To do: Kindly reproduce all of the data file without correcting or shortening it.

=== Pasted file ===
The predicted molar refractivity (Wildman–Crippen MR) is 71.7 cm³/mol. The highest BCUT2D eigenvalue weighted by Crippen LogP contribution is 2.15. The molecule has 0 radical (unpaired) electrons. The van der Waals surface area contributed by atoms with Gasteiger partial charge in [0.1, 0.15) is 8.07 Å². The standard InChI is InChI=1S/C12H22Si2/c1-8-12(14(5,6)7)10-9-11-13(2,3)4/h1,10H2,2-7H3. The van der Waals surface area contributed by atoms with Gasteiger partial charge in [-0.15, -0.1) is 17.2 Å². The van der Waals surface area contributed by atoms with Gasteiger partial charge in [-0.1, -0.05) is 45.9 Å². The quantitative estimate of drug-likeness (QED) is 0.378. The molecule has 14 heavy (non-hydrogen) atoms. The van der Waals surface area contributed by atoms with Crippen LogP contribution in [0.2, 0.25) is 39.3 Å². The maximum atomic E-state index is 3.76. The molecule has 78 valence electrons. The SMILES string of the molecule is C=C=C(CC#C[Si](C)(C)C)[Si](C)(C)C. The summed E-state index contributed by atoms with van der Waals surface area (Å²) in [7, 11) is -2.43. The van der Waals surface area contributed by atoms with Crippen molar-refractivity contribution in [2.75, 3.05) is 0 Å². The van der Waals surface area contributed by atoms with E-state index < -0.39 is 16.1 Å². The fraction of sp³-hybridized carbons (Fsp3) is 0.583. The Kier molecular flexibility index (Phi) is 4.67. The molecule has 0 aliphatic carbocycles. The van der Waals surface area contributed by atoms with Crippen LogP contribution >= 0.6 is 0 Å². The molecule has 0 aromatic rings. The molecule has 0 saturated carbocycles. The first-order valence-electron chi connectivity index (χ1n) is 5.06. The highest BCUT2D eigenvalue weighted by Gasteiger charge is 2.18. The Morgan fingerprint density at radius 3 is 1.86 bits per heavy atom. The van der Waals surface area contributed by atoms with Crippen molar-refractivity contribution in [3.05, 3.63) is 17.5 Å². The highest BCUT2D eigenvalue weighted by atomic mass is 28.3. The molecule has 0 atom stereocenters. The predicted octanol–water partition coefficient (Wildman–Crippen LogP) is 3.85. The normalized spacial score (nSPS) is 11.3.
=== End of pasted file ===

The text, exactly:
The predicted molar refractivity (Wildman–Crippen MR) is 71.7 cm³/mol. The highest BCUT2D eigenvalue weighted by Crippen LogP contribution is 2.15. The molecule has 0 radical (unpaired) electrons. The van der Waals surface area contributed by atoms with Gasteiger partial charge in [0.1, 0.15) is 8.07 Å². The standard InChI is InChI=1S/C12H22Si2/c1-8-12(14(5,6)7)10-9-11-13(2,3)4/h1,10H2,2-7H3. The van der Waals surface area contributed by atoms with Gasteiger partial charge in [-0.15, -0.1) is 17.2 Å². The van der Waals surface area contributed by atoms with Gasteiger partial charge in [-0.1, -0.05) is 45.9 Å². The quantitative estimate of drug-likeness (QED) is 0.378. The molecule has 14 heavy (non-hydrogen) atoms. The van der Waals surface area contributed by atoms with Crippen LogP contribution in [0.2, 0.25) is 39.3 Å². The maximum atomic E-state index is 3.76. The molecule has 78 valence electrons. The SMILES string of the molecule is C=C=C(CC#C[Si](C)(C)C)[Si](C)(C)C. The summed E-state index contributed by atoms with van der Waals surface area (Å²) in [7, 11) is -2.43. The van der Waals surface area contributed by atoms with Crippen molar-refractivity contribution in [2.75, 3.05) is 0 Å². The van der Waals surface area contributed by atoms with E-state index < -0.39 is 16.1 Å². The fraction of sp³-hybridized carbons (Fsp3) is 0.583. The Kier molecular flexibility index (Phi) is 4.67. The molecule has 0 aliphatic carbocycles. The van der Waals surface area contributed by atoms with Crippen LogP contribution >= 0.6 is 0 Å². The molecule has 0 aromatic rings. The molecule has 0 saturated carbocycles. The first-order valence-electron chi connectivity index (χ1n) is 5.06. The highest BCUT2D eigenvalue weighted by Gasteiger charge is 2.18. The Morgan fingerprint density at radius 3 is 1.86 bits per heavy atom. The van der Waals surface area contributed by atoms with Crippen molar-refractivity contribution in [3.05, 3.63) is 17.5 Å². The highest BCUT2D eigenvalue weighted by atomic mass is 28.3. The molecule has 0 atom stereocenters. The predicted octanol–water partition coefficient (Wildman–Crippen LogP) is 3.85. The normalized spacial score (nSPS) is 11.3.